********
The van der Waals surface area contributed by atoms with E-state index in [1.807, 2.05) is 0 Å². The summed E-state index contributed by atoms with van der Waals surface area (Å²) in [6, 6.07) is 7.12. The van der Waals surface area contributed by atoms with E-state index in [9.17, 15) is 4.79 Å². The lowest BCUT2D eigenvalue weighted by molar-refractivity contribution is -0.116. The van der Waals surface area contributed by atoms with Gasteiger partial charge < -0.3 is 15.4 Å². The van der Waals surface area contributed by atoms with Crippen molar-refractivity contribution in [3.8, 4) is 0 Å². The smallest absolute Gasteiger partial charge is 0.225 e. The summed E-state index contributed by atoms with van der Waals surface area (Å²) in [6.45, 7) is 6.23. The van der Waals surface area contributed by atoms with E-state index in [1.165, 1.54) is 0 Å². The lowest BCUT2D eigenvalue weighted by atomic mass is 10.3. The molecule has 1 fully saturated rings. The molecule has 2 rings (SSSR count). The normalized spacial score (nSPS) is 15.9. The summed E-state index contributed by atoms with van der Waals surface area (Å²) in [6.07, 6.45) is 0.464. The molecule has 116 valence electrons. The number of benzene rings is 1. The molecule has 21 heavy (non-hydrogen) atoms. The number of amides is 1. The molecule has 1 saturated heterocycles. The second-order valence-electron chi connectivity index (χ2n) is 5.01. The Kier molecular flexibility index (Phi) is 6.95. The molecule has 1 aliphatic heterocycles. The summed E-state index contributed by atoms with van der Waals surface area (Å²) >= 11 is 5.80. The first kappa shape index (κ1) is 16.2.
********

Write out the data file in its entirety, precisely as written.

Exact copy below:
The van der Waals surface area contributed by atoms with E-state index in [1.807, 2.05) is 0 Å². The summed E-state index contributed by atoms with van der Waals surface area (Å²) in [6, 6.07) is 7.12. The van der Waals surface area contributed by atoms with E-state index in [9.17, 15) is 4.79 Å². The lowest BCUT2D eigenvalue weighted by molar-refractivity contribution is -0.116. The van der Waals surface area contributed by atoms with Gasteiger partial charge < -0.3 is 15.4 Å². The van der Waals surface area contributed by atoms with Crippen molar-refractivity contribution in [3.8, 4) is 0 Å². The smallest absolute Gasteiger partial charge is 0.225 e. The summed E-state index contributed by atoms with van der Waals surface area (Å²) in [6.45, 7) is 6.23. The van der Waals surface area contributed by atoms with E-state index in [1.165, 1.54) is 0 Å². The lowest BCUT2D eigenvalue weighted by atomic mass is 10.3. The molecule has 1 fully saturated rings. The molecule has 2 rings (SSSR count). The normalized spacial score (nSPS) is 15.9. The summed E-state index contributed by atoms with van der Waals surface area (Å²) in [6.07, 6.45) is 0.464. The molecule has 116 valence electrons. The number of benzene rings is 1. The molecule has 21 heavy (non-hydrogen) atoms. The number of amides is 1. The molecule has 1 saturated heterocycles. The second-order valence-electron chi connectivity index (χ2n) is 5.01. The Kier molecular flexibility index (Phi) is 6.95. The molecule has 1 aliphatic heterocycles. The summed E-state index contributed by atoms with van der Waals surface area (Å²) >= 11 is 5.80. The first kappa shape index (κ1) is 16.2.